James Bell founded JBA in 1979 after completing 5 years with the Joseph Wholey's Program Evaluation Studies Group at The Urban Institute in Washington, D.C., where he helped develop new approaches to planning and implementing evaluations that inform program management and decision-making. The Group's innovations spawned the widespread use of logic models and "evaluability assessments," fostered greater involvement by stakeholders and clients in research and evaluation, and influenced the development of the 1993 Government Performance and Results Act.
JBA's first project, Baltimore Blueprint, examined reforms in community social services, education, health, and housing initiated in response to needs expressed by neighborhood leaders in Baltimore's disadvantaged communities. This experience led to projects in Maryland, Pennsylvania, Delaware, and the District of Columbia that focused on performance monitoring and evaluation for childcare, welfare reform, access to health care, and refugee resettlement programs. JBA also began a series of projects for the Assistant Secretary for Planning and Evaluation, Department of Health and Human Services, that included short-term or rapid response evaluations related to public health issues, such as the potential advantages and disadvantages of private-sector support for clinical trials sponsored by the National Institutes of Health (NIH).
By the mid-1980s, JBA had begun a series of evaluations for NIH focusing on biomedical and behavioral health care research infrastructure and administration: protections for human research subjects, shared-use biomedical instrumentation, and clinical research resources. During this same period, JBA started evaluating demonstrations of managed care approaches to financing and delivering primary care and behavioral health services for the Centers for Medicare and Medicaid Services and the Assistant Secretary for Health, United States Department of Defense. For example, the Medicaid Program Evaluation included the first applied field studies of primary care case management, which allowed states with Federal waivers to offer Medicaid recipients an assignment to a single primary care provider that serves as the "gate-keeper" for medical services.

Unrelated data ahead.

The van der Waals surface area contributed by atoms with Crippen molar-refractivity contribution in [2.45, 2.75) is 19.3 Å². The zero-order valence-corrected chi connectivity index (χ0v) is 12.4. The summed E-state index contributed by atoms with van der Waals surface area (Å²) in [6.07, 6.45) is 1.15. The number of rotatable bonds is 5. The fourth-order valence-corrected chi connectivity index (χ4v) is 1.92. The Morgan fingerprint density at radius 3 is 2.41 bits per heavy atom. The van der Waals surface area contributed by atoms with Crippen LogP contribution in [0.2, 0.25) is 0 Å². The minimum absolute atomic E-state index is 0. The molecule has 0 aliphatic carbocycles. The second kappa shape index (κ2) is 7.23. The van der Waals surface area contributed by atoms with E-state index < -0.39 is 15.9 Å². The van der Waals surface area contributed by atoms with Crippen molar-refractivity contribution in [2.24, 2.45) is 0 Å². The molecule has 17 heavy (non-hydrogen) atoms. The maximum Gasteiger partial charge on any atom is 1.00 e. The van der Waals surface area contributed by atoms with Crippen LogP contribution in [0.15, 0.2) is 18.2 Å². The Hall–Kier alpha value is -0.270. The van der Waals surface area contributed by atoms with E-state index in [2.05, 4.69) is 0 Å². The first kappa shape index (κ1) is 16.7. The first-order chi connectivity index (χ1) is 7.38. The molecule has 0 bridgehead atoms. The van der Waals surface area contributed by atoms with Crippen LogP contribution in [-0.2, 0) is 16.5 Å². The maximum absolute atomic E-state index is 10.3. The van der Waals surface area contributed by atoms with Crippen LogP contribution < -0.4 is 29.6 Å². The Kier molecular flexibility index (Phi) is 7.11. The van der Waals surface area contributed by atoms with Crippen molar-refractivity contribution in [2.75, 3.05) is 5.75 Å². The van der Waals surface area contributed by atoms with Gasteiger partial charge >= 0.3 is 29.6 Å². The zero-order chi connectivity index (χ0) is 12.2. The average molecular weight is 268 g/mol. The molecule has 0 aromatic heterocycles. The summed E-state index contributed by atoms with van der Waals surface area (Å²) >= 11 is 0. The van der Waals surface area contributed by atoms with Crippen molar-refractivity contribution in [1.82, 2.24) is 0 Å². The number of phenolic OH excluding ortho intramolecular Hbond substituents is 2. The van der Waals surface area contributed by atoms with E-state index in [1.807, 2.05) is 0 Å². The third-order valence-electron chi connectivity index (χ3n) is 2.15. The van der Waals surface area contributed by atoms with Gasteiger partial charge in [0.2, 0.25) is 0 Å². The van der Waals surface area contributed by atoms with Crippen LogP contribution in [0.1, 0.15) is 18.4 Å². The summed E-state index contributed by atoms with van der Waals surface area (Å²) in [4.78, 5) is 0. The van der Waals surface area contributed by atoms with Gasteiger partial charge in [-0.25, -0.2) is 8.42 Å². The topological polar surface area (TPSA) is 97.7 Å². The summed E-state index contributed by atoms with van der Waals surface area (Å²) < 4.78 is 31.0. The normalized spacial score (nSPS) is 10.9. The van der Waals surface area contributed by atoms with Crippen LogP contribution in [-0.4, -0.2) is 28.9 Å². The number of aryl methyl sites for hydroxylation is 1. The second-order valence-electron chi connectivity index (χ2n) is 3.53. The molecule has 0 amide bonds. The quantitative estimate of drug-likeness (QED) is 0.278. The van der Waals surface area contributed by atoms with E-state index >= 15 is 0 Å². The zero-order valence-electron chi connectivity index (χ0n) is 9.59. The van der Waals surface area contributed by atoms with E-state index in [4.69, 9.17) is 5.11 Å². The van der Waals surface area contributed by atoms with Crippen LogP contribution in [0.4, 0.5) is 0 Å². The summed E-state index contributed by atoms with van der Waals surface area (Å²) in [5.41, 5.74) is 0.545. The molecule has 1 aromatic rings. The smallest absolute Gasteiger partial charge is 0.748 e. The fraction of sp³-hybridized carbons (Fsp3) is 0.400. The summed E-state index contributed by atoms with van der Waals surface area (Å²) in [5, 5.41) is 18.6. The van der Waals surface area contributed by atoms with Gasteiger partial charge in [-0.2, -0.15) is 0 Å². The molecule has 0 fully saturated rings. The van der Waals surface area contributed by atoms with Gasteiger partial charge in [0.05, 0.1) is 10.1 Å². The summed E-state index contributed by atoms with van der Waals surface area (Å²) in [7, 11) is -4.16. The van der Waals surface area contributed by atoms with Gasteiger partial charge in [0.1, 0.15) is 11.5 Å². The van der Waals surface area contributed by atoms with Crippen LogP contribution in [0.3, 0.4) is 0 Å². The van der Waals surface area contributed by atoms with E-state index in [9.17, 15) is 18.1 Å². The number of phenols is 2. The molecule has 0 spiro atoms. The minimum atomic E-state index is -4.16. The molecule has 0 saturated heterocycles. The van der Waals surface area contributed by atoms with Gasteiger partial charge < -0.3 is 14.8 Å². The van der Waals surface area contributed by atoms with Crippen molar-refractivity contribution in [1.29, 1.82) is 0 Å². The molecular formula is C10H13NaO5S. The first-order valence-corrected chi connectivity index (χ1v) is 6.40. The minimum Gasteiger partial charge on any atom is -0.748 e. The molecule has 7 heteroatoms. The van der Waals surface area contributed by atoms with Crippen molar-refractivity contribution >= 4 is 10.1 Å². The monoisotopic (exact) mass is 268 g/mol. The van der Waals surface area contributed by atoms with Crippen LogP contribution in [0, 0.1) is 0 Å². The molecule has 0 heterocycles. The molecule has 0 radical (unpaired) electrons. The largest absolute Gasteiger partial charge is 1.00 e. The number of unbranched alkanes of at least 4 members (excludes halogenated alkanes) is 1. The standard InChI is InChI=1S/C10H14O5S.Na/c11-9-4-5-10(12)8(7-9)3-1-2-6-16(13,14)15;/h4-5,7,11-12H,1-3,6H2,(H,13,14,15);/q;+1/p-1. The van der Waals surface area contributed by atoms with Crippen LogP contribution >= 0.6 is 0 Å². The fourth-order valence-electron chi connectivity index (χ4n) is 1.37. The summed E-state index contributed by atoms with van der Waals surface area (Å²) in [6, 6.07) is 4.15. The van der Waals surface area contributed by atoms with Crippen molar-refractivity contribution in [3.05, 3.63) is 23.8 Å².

In 1988, Elyse Kaye joined JBA to establish a child welfare practice area. By 1990, in collaboration with Westat, Inc., JBA's child welfare practice area completed the first national study on the impact of adoption subsidies on children with special needs and their adoptive families, developed national estimates of the extent of abuse and neglect among handicapped children and children from substance-abusing families, and assessed the effectiveness of Children's Justice Act grantees in meeting the legislation's objectives. During this time, JBA independently evaluated the performance of Adoption Opportunities Program grantees in recruiting adoptive families and fostering adoptive placements for minority children and launched the National Survey of Current and Former Foster Parents
By the early 1990s, JBA developed national estimates of the number of infants residing in hospitals beyond the date of medical discharge and prepared a Report to Congress as required in the Abandoned Infants Assistance Act of 1988. The work in child welfare extended into the area of family preservation and family support through the Evaluability Assessment of Family Preservation Programs, which involved a national random-assignment evaluation design. In 1994, JBA began the Implementation Study of Family Preservation and Family Support Services, which continued into the next decade when the program was reauthorized as the Promoting Safe and Stable Families Program.
The 1990s also saw the continuation of projects for NIH, further expansion in the child welfare and child development arenas and new assignments from private foundations and charitable organizations on the use of outcome measurement approaches. In addition, JBA began what is now a 12-year involvement in evaluating integrated interventions for persons living with HIV/AIDS and co-occurring psychiatric and addiction disorders. Since 2000, JBA's portfolio has expanded into evaluation technical assistance, primarily for State child welfare agencies and community-based organizations. There also has been a heightened involvement as a coordinating center and data repository for multi-site studies and random assignment controlled clinical trials, including studies in the areas of diabetes self-management, HIV medication adherence, home visiting, and child maltreatment prevention.